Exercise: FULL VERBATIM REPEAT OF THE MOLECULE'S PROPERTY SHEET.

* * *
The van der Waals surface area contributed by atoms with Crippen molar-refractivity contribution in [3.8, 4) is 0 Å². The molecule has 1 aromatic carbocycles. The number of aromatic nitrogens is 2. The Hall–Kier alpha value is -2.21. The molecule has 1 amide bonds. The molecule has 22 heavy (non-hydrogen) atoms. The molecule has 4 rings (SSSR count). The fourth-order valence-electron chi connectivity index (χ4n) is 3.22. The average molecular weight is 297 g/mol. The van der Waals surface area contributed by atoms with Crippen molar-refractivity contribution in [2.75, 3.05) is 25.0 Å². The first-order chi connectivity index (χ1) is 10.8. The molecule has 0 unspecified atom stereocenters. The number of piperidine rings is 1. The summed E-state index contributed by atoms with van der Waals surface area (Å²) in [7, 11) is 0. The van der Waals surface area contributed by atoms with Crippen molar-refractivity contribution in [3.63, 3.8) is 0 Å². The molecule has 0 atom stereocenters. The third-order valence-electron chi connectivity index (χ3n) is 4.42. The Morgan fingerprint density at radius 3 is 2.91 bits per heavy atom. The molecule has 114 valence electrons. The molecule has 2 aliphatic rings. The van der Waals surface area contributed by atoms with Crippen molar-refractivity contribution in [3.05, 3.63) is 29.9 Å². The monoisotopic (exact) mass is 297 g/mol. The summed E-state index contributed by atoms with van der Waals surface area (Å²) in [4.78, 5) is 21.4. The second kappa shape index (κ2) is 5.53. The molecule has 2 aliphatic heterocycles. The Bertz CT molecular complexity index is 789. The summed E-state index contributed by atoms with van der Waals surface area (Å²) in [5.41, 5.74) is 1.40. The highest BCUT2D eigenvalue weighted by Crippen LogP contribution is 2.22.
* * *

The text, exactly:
The van der Waals surface area contributed by atoms with Crippen molar-refractivity contribution in [3.8, 4) is 0 Å². The molecule has 1 aromatic carbocycles. The number of aromatic nitrogens is 2. The Hall–Kier alpha value is -2.21. The molecule has 1 amide bonds. The molecule has 22 heavy (non-hydrogen) atoms. The molecule has 4 rings (SSSR count). The fourth-order valence-electron chi connectivity index (χ4n) is 3.22. The average molecular weight is 297 g/mol. The van der Waals surface area contributed by atoms with Crippen molar-refractivity contribution in [2.75, 3.05) is 25.0 Å². The first-order chi connectivity index (χ1) is 10.8. The molecule has 0 unspecified atom stereocenters. The number of piperidine rings is 1. The summed E-state index contributed by atoms with van der Waals surface area (Å²) in [7, 11) is 0. The van der Waals surface area contributed by atoms with Crippen molar-refractivity contribution in [3.63, 3.8) is 0 Å². The molecule has 0 atom stereocenters. The third-order valence-electron chi connectivity index (χ3n) is 4.42. The Morgan fingerprint density at radius 3 is 2.91 bits per heavy atom. The molecule has 114 valence electrons. The molecule has 2 aliphatic rings. The van der Waals surface area contributed by atoms with Crippen molar-refractivity contribution in [3.05, 3.63) is 29.9 Å². The monoisotopic (exact) mass is 297 g/mol. The summed E-state index contributed by atoms with van der Waals surface area (Å²) in [4.78, 5) is 21.4. The second kappa shape index (κ2) is 5.53. The molecule has 2 aliphatic heterocycles. The Bertz CT molecular complexity index is 789. The summed E-state index contributed by atoms with van der Waals surface area (Å²) in [5.41, 5.74) is 1.40. The highest BCUT2D eigenvalue weighted by Crippen LogP contribution is 2.22.